Low Frequency Extension: From Hercules smashing with his club, to the sound of thunder, pilars crashing down or some deep moments in the score, the subwoofer should shake your room quite well.

Surround Sound Presentation: This is a Greek epic sweeps around your entire viewing space.  This film has a well thought out and extremely active 7.1 track.  The battles and actions filter throughout your room as if you just walked into the thick of it.  Its come side to side, back to front and right to left.  Very impressive.

Dialogue Reproduction:  Clear, crisp and center focused.

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Extras 

Hercules comes with a DVD copy and UltraViolet Digital Copy of the film.  The release features both the Theatrical Edition and Extended Edition of the film.

Audio Commentary

  • With Brett Ratner And Beau Flynn (Theatrical Version Only)

Brett Ratner And Dwayne Johnson: An Introduction (HD, 5:32) – The director and lead talk about how it was a passion project for both of them.  They go over their meeting, the take on the property and how Johnson had an injury that postponed the shoot a few weeks.

Hercules And His Mercenaries (HD, 11:07) – Features some camera test work for the cast.  The cast and Brett Ratner talk about the creation of the characters and what the actors bring to the roles.

Weapons! (HD, 5:24) – A piece on the props and the weapons of each character and how they work for them.

The Bessi Battle (HD, 11:54) – Focuses on the shooting and creation of the battle that takes place in the first third of the film.  Has interviews with cast, Ratner and the many of the production team.  A lot of the work on prosthetics is shown.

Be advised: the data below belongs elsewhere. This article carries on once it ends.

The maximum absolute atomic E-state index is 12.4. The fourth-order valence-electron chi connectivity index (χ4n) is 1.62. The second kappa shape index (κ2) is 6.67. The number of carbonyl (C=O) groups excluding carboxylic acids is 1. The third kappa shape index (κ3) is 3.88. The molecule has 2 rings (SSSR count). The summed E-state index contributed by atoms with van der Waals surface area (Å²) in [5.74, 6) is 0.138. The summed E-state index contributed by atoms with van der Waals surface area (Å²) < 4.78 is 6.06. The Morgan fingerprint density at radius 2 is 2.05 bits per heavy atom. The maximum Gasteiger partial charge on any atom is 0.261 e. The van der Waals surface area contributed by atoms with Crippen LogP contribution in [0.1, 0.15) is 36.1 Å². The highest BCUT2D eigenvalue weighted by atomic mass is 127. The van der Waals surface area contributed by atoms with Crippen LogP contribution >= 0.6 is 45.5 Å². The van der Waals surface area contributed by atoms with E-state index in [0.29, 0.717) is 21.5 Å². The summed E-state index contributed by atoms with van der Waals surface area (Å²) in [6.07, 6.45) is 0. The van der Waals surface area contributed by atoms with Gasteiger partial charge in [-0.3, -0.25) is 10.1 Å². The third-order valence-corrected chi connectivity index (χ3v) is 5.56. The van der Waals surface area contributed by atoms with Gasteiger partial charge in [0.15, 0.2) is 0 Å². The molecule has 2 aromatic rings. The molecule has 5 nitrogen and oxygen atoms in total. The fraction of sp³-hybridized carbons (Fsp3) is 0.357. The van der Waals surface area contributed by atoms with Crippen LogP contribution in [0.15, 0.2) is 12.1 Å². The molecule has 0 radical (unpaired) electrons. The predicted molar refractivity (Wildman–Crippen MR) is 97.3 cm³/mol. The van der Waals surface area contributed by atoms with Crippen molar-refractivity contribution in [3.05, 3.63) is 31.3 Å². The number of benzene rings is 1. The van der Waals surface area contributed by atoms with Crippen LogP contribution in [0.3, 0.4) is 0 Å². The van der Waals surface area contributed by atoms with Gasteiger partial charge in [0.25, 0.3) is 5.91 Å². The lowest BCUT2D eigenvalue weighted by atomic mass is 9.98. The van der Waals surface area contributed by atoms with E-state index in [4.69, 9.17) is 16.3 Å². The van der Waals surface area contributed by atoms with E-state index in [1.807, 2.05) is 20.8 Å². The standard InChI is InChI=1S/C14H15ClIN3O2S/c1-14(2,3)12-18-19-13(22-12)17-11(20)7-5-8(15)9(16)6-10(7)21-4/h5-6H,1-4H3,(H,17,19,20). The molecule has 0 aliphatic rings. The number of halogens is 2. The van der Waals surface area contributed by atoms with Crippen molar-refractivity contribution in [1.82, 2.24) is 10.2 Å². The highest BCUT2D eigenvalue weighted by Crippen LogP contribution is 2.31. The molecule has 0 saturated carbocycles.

The Effects Of Hercules 12:28) – Behind the scenes of the visual effects on the film.  Also there’s a focus on how a lot of the film was shot practical.  Mostly CG was only used on the creatures in the film.

Deleted/Extended Scenes (HD, 14:38)

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Summary 

I am very surprised and extremely pleased at how much fun I had with Hercules.  Here’s hoping a lot of people discover what this movie really is on Blu-ray.  This is nothing like the studio was selling it to be.  I don’t know if the 2 minute difference of the theatrical cut makes the film that much better, but I was strapped in and fully enjoying the ride.  Regardless of your opinion on the film, this transfer and 7.1 audio track are absolutely outstanding and nothing short of perfection.  If you’re wanting the best out of your TV and surround sound, this is the one to pick up.  It has some really solid extras that help to garner a deeper appreciation of the film as well.  Maybe I’m crazy and you will wonder what the heck I’m seeing in this movie, but I definitely think this Blu-ray is worth the purchase.

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Writer/Reviewer, lifelong obsessive film nerd. As eager to educate in the world of film as I am to learn. An avid lover of horror, schlock and trash, Brandon hosts the Cult Cinema Cavalcade podcast on the Creative Zombie Studios Network (www.cultcinemacavalcade.com) You can also find more essays on his blog Naptown Nerd (naptownnerd.blogspot.com).

1 Response to “Hercules (Blu-ray Review)”


  1. Aaron Neuwirth

    I’m very curious about this cut of the movie, given that the theatrical just seemed to be begging for an R-rated release.